1. Salcido, Richard "Sal MD"

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No question, the past few decades have brought us a wealth of technologic advances for the treatment of wounds. As health care practitioners, however, we know there is no substitute for time-honored clinical acumen in diagnosing impending and advancing wounds. In other words, we use our senses-sight, touch, hearing, and even smell-to assess the status of the patient's wound.


Making Sense of Assessment

With our sense of sight, we look at the patient's wound to assess its color, its capillary permeability, and its size and depth. We observe for any deviation from normal, red, healthy tissue with good capillary filling.


We palpate the patient's wound, using our sense of touch to check the wound's consistency and to determine the health of the subjacent tissues. We do this by pressing lightly on the area of interest and testing for subjective pressure sensations, using terms such as firm, boggy, or normal to describe the consistency of the tissue. Palpating an impending or fully developed wound may trigger tenderness or pain, as reported by the patient. Through our peripheral senses we can also perceive and describe variations in temperature at the tissue of interest.


We even use our sense of hearing: We listen to the patient, to his or her family members, and to our fellow practitioners as they give their historical accounts of a particular wound. We use this history as a record of how the wound developed, how it was diagnosed, how it has progressed or regressed, and what has and has not worked in treating it.


The Scent of a Wound

What about the sense of smell? What role does it play in our diagnostic workup?


Odor has been of clinical interest-and presumably of diagnostic value-for practitioners since antiquity. For example, a characteristic fruity odor to the breath is known to be associated with ketosis in patients with diabetes. Other disease processes have similarly distinct odors.


A wound should be relatively free of odor, although it is sometimes a challenge to maintain the wound environment in a relatively "euodorous" state. Manufacturers have incorporated odor-eliminating or odor-stabilizing products in wound dressings and cleansing agents to help. In my opinion, the person who develops a product that truly eliminates wound odors should win the Noble Prize in medicine!!


An odor emanating from the wound may be attributable to the cleanliness of the wound environment and/or to a dressing that has not been changed on a regular basis. In addition, necrotic tissue gives off an unpleasant odor, and anaerobes typically produce a distinctive caustic or rancid odor.


Even wounds that have been covered by some hydrocolloid dressings can have an odor when the dressing is removed. This odor generally dissipates after the wound is cleansed. If it does not, the patient may have another pathology that warrants attention.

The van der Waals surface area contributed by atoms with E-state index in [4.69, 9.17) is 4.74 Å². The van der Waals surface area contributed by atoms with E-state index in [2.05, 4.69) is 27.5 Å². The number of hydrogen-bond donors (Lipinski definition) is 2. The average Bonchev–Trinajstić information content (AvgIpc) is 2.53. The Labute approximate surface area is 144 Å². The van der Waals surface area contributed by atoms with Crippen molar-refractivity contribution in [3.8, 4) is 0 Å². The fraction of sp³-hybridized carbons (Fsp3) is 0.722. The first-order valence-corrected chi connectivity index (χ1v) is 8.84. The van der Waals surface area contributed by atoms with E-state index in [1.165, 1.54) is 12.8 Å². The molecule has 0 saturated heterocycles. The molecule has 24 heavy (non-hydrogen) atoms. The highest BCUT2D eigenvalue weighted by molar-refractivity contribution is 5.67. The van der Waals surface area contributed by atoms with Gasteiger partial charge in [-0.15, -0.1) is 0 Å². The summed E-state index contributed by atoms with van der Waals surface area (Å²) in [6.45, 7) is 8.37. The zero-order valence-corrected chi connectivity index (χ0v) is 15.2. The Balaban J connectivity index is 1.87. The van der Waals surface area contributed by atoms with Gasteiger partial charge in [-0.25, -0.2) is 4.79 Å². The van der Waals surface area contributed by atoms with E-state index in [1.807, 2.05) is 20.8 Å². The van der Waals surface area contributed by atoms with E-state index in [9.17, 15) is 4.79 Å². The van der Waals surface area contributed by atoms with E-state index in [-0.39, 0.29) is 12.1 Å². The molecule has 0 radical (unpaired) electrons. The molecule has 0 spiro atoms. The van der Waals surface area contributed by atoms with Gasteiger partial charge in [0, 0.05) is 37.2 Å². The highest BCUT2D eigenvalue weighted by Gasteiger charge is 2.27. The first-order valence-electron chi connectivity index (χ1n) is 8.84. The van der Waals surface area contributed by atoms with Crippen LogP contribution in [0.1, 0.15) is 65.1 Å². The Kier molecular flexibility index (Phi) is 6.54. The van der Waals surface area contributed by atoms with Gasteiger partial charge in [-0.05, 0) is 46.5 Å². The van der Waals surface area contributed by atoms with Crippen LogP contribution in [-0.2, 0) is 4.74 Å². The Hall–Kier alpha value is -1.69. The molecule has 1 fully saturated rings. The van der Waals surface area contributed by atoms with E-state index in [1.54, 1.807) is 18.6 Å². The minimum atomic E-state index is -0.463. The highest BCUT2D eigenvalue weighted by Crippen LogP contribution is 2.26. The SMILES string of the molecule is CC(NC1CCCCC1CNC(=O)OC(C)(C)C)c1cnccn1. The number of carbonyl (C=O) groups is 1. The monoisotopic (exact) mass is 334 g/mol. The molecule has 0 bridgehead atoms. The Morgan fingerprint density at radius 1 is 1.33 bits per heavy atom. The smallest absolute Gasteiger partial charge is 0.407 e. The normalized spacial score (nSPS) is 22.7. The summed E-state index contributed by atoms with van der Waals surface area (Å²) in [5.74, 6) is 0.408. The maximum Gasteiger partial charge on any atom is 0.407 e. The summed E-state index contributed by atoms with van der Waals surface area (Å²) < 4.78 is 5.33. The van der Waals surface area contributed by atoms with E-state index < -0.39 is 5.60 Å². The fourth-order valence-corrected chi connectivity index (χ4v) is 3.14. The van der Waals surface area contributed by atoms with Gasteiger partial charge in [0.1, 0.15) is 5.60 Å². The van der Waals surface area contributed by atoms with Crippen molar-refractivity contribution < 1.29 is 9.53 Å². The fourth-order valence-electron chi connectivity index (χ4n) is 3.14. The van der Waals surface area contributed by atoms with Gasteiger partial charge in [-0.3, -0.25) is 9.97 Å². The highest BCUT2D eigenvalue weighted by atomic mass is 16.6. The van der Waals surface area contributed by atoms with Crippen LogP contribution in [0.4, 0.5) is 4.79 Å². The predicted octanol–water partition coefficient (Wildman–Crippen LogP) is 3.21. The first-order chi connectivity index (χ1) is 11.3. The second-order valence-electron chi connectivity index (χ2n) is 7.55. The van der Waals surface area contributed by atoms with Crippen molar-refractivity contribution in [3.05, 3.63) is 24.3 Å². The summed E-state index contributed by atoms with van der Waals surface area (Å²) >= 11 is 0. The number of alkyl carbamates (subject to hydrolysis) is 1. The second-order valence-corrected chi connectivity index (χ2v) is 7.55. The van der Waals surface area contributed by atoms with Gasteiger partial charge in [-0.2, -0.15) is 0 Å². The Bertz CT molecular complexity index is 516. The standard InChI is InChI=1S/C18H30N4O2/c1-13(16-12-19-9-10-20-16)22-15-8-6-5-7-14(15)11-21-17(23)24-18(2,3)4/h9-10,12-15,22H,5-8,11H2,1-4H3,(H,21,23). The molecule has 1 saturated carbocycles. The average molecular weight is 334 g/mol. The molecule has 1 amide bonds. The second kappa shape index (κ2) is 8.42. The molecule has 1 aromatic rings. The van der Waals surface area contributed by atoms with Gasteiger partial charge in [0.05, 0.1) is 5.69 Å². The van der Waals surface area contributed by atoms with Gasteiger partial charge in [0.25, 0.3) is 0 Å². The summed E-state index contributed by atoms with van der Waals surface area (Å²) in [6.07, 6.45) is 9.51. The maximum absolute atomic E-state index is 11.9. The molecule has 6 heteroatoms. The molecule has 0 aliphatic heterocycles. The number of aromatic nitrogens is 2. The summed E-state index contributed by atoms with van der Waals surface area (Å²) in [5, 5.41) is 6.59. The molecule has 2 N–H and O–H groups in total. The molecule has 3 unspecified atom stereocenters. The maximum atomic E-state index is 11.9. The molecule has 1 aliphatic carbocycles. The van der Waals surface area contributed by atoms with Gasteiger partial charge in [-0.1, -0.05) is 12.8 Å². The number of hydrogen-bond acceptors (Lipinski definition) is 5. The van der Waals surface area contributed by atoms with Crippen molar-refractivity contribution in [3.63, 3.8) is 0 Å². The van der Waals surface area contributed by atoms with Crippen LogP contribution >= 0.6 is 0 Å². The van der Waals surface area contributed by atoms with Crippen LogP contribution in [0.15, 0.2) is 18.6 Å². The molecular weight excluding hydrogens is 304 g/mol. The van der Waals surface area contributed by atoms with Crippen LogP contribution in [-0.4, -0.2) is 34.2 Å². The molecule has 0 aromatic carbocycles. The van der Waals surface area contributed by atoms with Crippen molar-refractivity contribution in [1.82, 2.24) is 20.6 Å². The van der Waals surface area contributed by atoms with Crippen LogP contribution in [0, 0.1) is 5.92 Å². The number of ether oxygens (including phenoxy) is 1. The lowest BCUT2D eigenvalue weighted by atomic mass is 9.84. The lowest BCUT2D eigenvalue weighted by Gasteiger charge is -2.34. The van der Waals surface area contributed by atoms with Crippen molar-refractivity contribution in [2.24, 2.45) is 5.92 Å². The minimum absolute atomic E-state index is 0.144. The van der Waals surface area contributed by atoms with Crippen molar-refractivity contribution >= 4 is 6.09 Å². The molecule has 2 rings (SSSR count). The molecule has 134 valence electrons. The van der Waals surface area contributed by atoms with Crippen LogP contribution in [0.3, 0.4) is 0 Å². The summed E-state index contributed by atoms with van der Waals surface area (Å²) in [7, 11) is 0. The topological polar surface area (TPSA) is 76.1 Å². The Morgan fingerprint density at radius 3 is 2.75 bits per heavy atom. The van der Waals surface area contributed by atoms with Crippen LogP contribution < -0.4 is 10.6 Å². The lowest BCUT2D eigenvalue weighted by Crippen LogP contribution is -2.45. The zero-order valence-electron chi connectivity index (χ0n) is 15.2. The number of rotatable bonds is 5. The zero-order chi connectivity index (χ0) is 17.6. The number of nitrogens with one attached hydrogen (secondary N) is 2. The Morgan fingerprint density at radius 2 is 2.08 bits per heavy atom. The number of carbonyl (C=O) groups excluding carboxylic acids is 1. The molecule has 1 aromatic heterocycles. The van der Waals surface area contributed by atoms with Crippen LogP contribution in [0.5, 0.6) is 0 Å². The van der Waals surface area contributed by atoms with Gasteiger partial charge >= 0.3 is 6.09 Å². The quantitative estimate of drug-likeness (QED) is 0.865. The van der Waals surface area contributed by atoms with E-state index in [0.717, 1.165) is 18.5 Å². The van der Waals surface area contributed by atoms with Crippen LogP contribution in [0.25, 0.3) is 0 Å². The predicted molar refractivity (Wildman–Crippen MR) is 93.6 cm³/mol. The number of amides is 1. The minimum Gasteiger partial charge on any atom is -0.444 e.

The (Artificial) Nose Knows

From a diagnostic point of view, researchers are looking to match advances in computer technology with the human ability to characterize and distinguish smells. Several researchers have developed simple, accurate, and noninvasive tools that enable machines to smell.


For example, the Royal Tropical Institute, Amsterdam, The Netherlands, and Cranfield University, Cranfield, Bedfordshire, United Kingdom, have collaborated on developing a portable device that can rapidly detect, identify, and analyze Mycobacterium tuberculosis in culture, sputum, and breath samples.1 The ultimate goal is to develop a simple breath analysis device that can distinguish tuberculosis from other lung diseases.1


The E-Nose, developed in the 1980s by scientists at the Argonne National Laboratory, Argonne, IL, has been used by C. William Hanson III, MD, University of Pennsylvania, Philadelphia, PA, to analyze the exhaled gases of intubated and mechanically ventilated patients. The device correctly identified the study patients who had already been diagnosed with pneumonia, distinguishing them from patients who did not have pneumonia.2 Dr Hanson is now working with Erica R. Thaler, MD, on using the E-Nose to diagnose sinusitis.2


Researchers at Cranfield University's Cranfield Postgraduate Medical School are refining their Diag-Nose, which was developed in the late 1990s to identify pathogens in urine. With the device, they have been able to cut the time to detect the 2 most common causes of urinary tract infection-Escherichia coli and Proteus mirabilis-from 2 days to less than an hour, with 98% accuracy.2


Science Fiction, Science Fact

Although we rely on our time-honored diagnostic sensibilities, we must be prepared to embrace the possibilities on the horizon. What seems like science fiction could soon be science fact. In the future, we may use "electronic noses" similar to the ones described above to help us diagnose a variety of infectious processes,3,4 including infectious processes in our patients' chronic wounds.




1. Royal Tropical Institute. Artificial nose for tuberculosis. Available online at;accessed December 22, 2004. [Context Link]


2. The nose knows. Available online at; accessed December 22, 2004. [Context Link]


3. BBC News. Sniffing out infection, September 27, 1999. Available online at; accessed December 20, 2004. [Context Link]


4. Doctor's Guide. Electronic nose sniffs out infection, October 22, 1997. Available online at; accessed December 20, 2004. [Context Link]